It could be said that, since the Texas mass shooting on Sunday, it has become more apparent that America needs to fix its gun problems imminently. However, the fact that there have been 307 mass shootings so far in 2017 rings some terrifying alarm bells and shows that the country needs to figure out how to regulate their laws on firearms.
One of the first mass shootings in the US happened in 1949 Camden, New Jersey where an army veteran, Howard Unruh, killed his neighbours. The next massacres happened in 1966 and then 1984, where the number of deaths continued to rise as the guns used by shooters were increasingly high capacity ammunition storage. But, in recent years, the US have seen some of their worst mass shootings, with fluctuating but still horrific death counts. For example, the Las Vegas shooting (which happened only a month before the one in Texas) was classed as the worst mass shooting in America since 1991 as there were 58 victims killed and 546 injured.
The whole world has reacted to these frightening events in many different ways but the fact that, only 34 days after Vegas, another shooting happened in Texas could suggest that America is becoming somewhat desensitised to these events, and that they just accept them as a regular occurrence. As journalist Bill O’Reilly said, “This is the price of freedom”; Americans are very much free to stock themselves out with the most advanced guns and order large quantities of ammo online. They need to commit to solving their gun problem instead of responding in ways such as tweeting prayers for the victims.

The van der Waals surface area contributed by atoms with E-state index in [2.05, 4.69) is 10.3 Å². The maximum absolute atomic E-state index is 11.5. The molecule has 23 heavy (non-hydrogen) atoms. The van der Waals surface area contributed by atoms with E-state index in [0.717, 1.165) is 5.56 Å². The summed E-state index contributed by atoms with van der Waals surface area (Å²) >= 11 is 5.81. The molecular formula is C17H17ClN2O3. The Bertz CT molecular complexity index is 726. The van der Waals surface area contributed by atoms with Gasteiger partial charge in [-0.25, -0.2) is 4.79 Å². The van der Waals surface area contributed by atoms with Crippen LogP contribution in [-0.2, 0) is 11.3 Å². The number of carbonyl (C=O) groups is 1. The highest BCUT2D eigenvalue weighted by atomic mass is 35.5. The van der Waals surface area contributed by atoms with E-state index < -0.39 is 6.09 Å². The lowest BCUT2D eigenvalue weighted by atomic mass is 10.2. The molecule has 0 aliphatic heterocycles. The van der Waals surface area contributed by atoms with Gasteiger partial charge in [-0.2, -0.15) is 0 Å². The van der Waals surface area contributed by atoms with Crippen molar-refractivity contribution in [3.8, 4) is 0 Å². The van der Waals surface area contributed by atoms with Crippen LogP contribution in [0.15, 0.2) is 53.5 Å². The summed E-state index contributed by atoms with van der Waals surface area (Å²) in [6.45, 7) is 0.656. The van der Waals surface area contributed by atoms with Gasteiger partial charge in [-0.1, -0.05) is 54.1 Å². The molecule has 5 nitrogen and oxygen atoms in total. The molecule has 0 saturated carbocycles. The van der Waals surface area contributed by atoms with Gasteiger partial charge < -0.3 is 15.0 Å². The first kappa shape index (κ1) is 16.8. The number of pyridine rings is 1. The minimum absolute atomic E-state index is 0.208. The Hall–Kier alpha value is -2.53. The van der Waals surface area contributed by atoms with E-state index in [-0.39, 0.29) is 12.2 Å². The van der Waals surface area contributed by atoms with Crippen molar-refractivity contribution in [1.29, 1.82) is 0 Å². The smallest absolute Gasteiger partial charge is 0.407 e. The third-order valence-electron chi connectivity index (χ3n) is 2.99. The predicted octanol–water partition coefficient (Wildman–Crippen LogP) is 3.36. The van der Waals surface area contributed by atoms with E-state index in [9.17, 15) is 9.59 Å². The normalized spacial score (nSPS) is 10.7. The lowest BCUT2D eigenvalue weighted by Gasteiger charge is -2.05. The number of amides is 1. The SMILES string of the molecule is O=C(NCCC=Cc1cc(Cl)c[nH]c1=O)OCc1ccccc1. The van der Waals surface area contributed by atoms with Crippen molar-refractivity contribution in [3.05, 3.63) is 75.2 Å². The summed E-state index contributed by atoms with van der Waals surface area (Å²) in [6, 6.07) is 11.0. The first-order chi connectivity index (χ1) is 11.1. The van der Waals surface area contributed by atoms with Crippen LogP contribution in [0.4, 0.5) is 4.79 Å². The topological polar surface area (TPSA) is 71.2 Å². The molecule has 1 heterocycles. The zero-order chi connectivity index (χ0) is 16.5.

However, the burning question is: can America actually amend its gun laws to tighten regulation on firearms? Various polls on the subject show extensive amounts of the US public supporting measures to have stricter control on such things as banning military-style assault rifles. Despite this, a most recent survey carried out by Pew Research Centre has found that 52% of Americans are still pro-gun. So public opinion is very swayed and that could affect efforts to try and fix gun laws. The constitution is also a huge foot in the door to any sort of improvements. Recently, the Supreme Court has ruled that the right to own personal hand guns is practically immortalised in the constitution and The Second Amendment states that “a well-regulated militia, being necessary to the security of a free state, the right of the people to keep and bear arms, shall not be infringed”. In addition, President Donald Trump’s views on gun control have changed over the years. In the past he has expressed support for bans on assault weapons and a longer waiting period to purchase a gun. Now, he is very much pro-gun and has responded to the recent mass shootings by saying that the answer to them was having more citizens with firearms. This is yet another setback for any sort of progression towards tighter gun control.
As it does not seem likely that America can currently change their gun laws, the only thing the world can sadly do, is anticipate the next mass shooting in America, and hope that something will soon change so that less innocent lives will be taken.